Understanding Depth of Field

Understanding Depth of Field | Cinnamon Wolfe Photography | NJ Wedding Photographer

If you are anything like me, understanding depth of field (DOF) was one of the biggest hurdles you had to overcome when learning the technical aspects of photography. I would read explanations online, see links to calculators, hear it described as “shallow” or “deep” and couldn’t make sense of it all.

One day it just clicked. I’m not sure where or when, but I have a much better grasp on it now.  I love using that knowledge to positively impact my own personal art as well as the art I create for my clients. My goal with this article is to explain DOF in a way that will make it “click” for you, if it hasn’t already!

Understanding Depth of Field

Explaining DOF starts with defining certain terms and moves to describing some things that affect DOF.


Focal Plane

distance from the camera at which the sharpest focus is attained

In the photo below, the exact location of the focal plane is obvious.

Understanding Depth of Field | Cinnamon Wolfe Photography | NJ Wedding Photography

Depth of Field 

range of distances on either side of the focal plane that are “acceptably sharp.” (“Acceptably sharp” is where the confusion begins.) Another way to state this would be: the area behind and in front of your focus point that is in focus as well. Even though every photograph is two-dimensional, it portrays a three-dimensional world. The distance between the camera and the subject and the distance behind the subject to the “end” of the photo is the “depth” of the photo. The amount of depth that is in focus is the depth of field.  

In the above photo, the whole “in focus” area is the depth of field.

What affects your DOF?


In my opinion, this has by far has the greatest impact on DOF

Distance from subject

How far you are standing away from what you want to focus on. Although seemingly obvious, it is easy to underestimate the effect of distance on your DOF.

Understanding Depth of Field | Cinnamon Wolfe Photography | NJ Wedding Photography
Understanding Depth of Field | Cinnamon Wolfe Photography | NJ Wedding Photography

In each of the photos above, I stood increasingly farther back.  You can easily see the corresponding increasing depth of focus.

(all of the above photos were taken with my Sigma Art 35mm 1.4 at the following settings: f/1.4 | 400 | 1/200)

Focal length

Some research indicates that focal length does not affect DOF, and to an extent I agree.   But for practicality sake focal length does appear to have an effect on DOF so I will briefly discuss that here as well.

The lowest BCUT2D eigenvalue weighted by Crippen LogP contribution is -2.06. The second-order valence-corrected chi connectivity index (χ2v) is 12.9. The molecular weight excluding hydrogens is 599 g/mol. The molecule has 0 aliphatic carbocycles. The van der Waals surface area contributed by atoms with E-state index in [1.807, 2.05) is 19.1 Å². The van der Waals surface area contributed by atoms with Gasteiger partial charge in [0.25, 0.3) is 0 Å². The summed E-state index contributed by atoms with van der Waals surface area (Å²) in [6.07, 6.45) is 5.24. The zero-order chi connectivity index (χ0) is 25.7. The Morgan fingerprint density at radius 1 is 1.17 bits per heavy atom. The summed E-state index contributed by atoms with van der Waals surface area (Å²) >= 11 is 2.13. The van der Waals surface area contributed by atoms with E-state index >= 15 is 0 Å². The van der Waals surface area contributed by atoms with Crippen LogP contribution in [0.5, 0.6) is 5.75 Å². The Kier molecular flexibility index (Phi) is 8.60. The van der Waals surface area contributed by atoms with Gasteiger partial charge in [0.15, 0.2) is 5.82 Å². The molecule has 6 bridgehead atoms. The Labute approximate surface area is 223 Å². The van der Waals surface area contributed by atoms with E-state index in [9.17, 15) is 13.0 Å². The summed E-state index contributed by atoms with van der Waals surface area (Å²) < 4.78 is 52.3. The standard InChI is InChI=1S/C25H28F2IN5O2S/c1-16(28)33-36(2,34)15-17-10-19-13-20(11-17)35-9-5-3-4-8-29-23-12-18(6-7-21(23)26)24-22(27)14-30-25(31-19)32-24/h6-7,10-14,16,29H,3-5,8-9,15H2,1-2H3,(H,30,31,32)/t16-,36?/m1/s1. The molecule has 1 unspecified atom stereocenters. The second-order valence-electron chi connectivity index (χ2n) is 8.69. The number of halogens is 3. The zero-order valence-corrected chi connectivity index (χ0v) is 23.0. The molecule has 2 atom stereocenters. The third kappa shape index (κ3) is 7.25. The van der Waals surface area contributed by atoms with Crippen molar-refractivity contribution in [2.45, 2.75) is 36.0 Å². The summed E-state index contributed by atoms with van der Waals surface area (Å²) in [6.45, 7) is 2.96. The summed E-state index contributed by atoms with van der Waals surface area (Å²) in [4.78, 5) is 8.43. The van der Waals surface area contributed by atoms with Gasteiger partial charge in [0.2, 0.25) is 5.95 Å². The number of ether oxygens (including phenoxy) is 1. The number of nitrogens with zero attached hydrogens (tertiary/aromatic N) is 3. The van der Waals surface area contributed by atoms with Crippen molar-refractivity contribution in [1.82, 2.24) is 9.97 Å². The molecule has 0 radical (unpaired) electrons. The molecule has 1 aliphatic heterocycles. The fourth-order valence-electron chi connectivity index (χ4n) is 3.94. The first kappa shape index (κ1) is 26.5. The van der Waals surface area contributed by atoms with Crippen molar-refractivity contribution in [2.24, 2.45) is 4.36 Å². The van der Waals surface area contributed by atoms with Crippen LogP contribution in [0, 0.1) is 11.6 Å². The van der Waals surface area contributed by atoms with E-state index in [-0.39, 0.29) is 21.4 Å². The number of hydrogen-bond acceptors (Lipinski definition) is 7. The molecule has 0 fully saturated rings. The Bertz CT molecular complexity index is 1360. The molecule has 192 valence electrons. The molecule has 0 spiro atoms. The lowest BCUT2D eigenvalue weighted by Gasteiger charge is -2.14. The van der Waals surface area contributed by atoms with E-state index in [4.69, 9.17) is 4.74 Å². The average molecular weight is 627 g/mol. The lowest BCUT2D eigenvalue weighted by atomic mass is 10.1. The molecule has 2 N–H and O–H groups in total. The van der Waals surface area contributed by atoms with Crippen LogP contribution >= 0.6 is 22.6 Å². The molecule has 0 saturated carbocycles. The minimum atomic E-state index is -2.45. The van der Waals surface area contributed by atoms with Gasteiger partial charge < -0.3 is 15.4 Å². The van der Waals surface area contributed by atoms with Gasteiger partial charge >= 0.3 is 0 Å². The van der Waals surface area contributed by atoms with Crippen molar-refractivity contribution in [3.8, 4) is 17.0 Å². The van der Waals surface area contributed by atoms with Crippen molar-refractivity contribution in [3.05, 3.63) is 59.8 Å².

Sensor Size

I believe this has the least impact on DOF, primarily because most photographers don’t routinely switch (alternate) between crop sensor and full frame.  Changes in DOF depend on whether you use a crop or full frame; but if you use only one sensor most of the time, it will not greatly affect your work.

Understanding how aperture affected my DOF was relatively easy for me to grasp. Standing in the same place, using the same lens, with my subject the same distance from me, it was easy to see how much of my image would be in focus if I switched between f/1.4 and f/5.6.  However, changing my distance to subject or throwing a different focal length into the mix left my head spinning.  

Here are some good examples of how changing your distance to subject can affect your DOF.

In this first photo (of my handsome, always willing-to-model-for-me husband) I moved in really close and focused on his eye. As you can clearly “see” (pun definitely intended!), his eye is the only thing in focus in this image.  That’s because I was shooting at f/1.4 while standing very close to him. Since my DOF is wafer thin and his face has a lot of “depth,” only his eye is in focus. Everything else in the photo is either in front of or behind that focus point and thus blurred.

Understanding Depth of Field | Cinnamon Wolfe Photography | NJ Wedding Photography

For this second image, I took two steps back and kept my camera settings essentially the same. I focused on his far eye in this image. Notice how more of the image appears in focus. However, since I had him at an angle and was shooting at such a wide aperture, my DOF is still pretty thin.  Because of the angle, his front eye is not sharply focused. Other areas, like his hair and ear and neck/shoulder line, are in focus. Those are all on the same focal plane with his eye. When looking at the photo, however, his face should be the main focus. Because of the varying depths involved and my wide aperture, the image does not appear pleasantly sharp.  If he had stood directly parallel to me, both eyes might have been in focus. If I had increased my DOF by closing my aperture to f/2.5, his whole face might have been in much sharper focus.

Understanding Depth of Field | Cinnamon Wolfe Photography | NJ Wedding Photography

For this final image I took a couple of steps back from my subject. You can readily see that my DOF is much greater at this distance. Almost all of his entire body is in really good shape (er…make that sharp) focus. The rest of the image blurs away beautifully to create a really pleasing separation of subject from background.

Understanding Depth of Field | Cinnamon Wolfe Photography | NJ Wedding Photography

I shot all of these images with my Sigma Art 35mm 1.4 lens at these settings: f/1.4 | 640 | 1/100

If I had taken the same shots, with the same settings, standing in the same places with a 50mm lens or an 85mm lens, the DOF would appear shallower (thinner) for each of the images.

Hopefully these examples have helped you unlock the mystery of DOF and create more of the images you love! 

Necessary tools for a Legit Selfie

I don't care how much it has become a part of our mainstream everyday life, the word "selfie" will probably never sit right with me. But it is what it is, and sometimes you gotta just roll with the punches, right?

Wow, I'm full of cliches today aren't I? 

I had a question come through my inbox the other day and I thought a rainy Wednesday afternoon was the perfect time to tackle the question that runs across every photographer's mind..."how in the world am I supposed to take a photo of myself with this thing?" That wasn't the actual, literal question, but you know I like to be a little dramatic from time to time right? Right.